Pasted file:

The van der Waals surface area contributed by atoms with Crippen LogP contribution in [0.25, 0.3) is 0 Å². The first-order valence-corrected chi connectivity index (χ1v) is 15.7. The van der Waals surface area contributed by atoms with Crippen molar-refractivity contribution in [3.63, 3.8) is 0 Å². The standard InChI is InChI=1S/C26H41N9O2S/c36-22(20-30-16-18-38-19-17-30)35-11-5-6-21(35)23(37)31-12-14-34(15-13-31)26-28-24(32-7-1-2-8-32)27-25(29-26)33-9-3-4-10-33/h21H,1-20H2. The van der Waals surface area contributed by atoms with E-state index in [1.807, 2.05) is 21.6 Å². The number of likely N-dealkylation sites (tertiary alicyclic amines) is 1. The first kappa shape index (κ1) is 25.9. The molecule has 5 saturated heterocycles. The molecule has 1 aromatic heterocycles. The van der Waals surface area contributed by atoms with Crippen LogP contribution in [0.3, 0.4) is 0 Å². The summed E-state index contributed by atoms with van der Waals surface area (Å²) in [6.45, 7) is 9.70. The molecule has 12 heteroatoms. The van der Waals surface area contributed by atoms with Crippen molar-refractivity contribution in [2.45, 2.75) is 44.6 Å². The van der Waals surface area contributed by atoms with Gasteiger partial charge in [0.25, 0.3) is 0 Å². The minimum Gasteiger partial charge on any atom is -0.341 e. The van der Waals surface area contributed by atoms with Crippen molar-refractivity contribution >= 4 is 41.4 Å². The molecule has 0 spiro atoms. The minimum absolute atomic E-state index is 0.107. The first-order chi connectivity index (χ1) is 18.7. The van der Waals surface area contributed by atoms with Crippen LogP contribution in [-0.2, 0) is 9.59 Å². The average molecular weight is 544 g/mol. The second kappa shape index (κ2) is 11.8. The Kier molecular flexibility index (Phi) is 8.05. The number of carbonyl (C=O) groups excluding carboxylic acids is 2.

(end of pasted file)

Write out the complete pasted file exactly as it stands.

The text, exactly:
The van der Waals surface area contributed by atoms with Crippen LogP contribution in [0.25, 0.3) is 0 Å². The first-order valence-corrected chi connectivity index (χ1v) is 15.7. The van der Waals surface area contributed by atoms with Crippen molar-refractivity contribution in [3.63, 3.8) is 0 Å². The standard InChI is InChI=1S/C26H41N9O2S/c36-22(20-30-16-18-38-19-17-30)35-11-5-6-21(35)23(37)31-12-14-34(15-13-31)26-28-24(32-7-1-2-8-32)27-25(29-26)33-9-3-4-10-33/h21H,1-20H2. The van der Waals surface area contributed by atoms with E-state index in [1.807, 2.05) is 21.6 Å². The number of likely N-dealkylation sites (tertiary alicyclic amines) is 1. The first kappa shape index (κ1) is 25.9. The molecule has 5 saturated heterocycles. The molecule has 1 aromatic heterocycles. The van der Waals surface area contributed by atoms with Crippen LogP contribution in [0.3, 0.4) is 0 Å². The summed E-state index contributed by atoms with van der Waals surface area (Å²) in [6.45, 7) is 9.70. The molecule has 12 heteroatoms. The van der Waals surface area contributed by atoms with Crippen molar-refractivity contribution in [2.45, 2.75) is 44.6 Å². The van der Waals surface area contributed by atoms with Gasteiger partial charge in [0.25, 0.3) is 0 Å². The minimum Gasteiger partial charge on any atom is -0.341 e. The van der Waals surface area contributed by atoms with Crippen molar-refractivity contribution >= 4 is 41.4 Å². The molecule has 0 spiro atoms. The minimum absolute atomic E-state index is 0.107. The first-order chi connectivity index (χ1) is 18.7. The van der Waals surface area contributed by atoms with Crippen LogP contribution in [-0.2, 0) is 9.59 Å². The average molecular weight is 544 g/mol. The second kappa shape index (κ2) is 11.8. The Kier molecular flexibility index (Phi) is 8.05. The number of carbonyl (C=O) groups excluding carboxylic acids is 2.